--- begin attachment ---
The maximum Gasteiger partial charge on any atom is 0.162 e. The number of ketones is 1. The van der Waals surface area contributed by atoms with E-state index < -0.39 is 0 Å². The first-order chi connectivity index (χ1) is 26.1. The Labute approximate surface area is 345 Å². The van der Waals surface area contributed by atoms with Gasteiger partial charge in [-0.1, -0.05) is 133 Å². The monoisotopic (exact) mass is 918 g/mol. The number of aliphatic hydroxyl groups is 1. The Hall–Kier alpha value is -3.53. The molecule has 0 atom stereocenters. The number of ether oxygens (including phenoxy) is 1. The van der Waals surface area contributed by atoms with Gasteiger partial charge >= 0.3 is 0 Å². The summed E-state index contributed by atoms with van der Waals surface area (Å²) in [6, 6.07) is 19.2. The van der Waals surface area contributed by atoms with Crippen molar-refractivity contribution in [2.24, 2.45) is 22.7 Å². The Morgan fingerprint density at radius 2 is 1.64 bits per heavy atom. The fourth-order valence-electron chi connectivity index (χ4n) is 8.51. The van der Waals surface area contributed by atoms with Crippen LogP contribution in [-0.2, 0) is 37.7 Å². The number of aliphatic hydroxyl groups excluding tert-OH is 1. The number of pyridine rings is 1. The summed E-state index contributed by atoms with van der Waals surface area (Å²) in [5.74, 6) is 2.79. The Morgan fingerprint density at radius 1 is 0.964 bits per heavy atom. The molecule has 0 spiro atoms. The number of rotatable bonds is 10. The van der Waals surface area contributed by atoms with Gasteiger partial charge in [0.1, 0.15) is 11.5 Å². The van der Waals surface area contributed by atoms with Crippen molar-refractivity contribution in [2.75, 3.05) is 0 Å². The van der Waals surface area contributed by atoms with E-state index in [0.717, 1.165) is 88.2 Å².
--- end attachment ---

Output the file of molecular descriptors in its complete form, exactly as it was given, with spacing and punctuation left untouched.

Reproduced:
The maximum Gasteiger partial charge on any atom is 0.162 e. The number of ketones is 1. The van der Waals surface area contributed by atoms with E-state index < -0.39 is 0 Å². The first-order chi connectivity index (χ1) is 26.1. The Labute approximate surface area is 345 Å². The van der Waals surface area contributed by atoms with Gasteiger partial charge in [-0.1, -0.05) is 133 Å². The monoisotopic (exact) mass is 918 g/mol. The number of aliphatic hydroxyl groups is 1. The Hall–Kier alpha value is -3.53. The molecule has 0 atom stereocenters. The number of ether oxygens (including phenoxy) is 1. The van der Waals surface area contributed by atoms with Gasteiger partial charge >= 0.3 is 0 Å². The summed E-state index contributed by atoms with van der Waals surface area (Å²) in [6, 6.07) is 19.2. The van der Waals surface area contributed by atoms with Crippen molar-refractivity contribution in [2.24, 2.45) is 22.7 Å². The Morgan fingerprint density at radius 2 is 1.64 bits per heavy atom. The fourth-order valence-electron chi connectivity index (χ4n) is 8.51. The van der Waals surface area contributed by atoms with Crippen LogP contribution in [-0.2, 0) is 37.7 Å². The number of aliphatic hydroxyl groups excluding tert-OH is 1. The number of pyridine rings is 1. The summed E-state index contributed by atoms with van der Waals surface area (Å²) in [5.74, 6) is 2.79. The Morgan fingerprint density at radius 1 is 0.964 bits per heavy atom. The molecule has 0 spiro atoms. The number of rotatable bonds is 10. The van der Waals surface area contributed by atoms with Gasteiger partial charge in [0.1, 0.15) is 11.5 Å². The van der Waals surface area contributed by atoms with Crippen molar-refractivity contribution in [2.75, 3.05) is 0 Å². The van der Waals surface area contributed by atoms with E-state index in [0.717, 1.165) is 88.2 Å².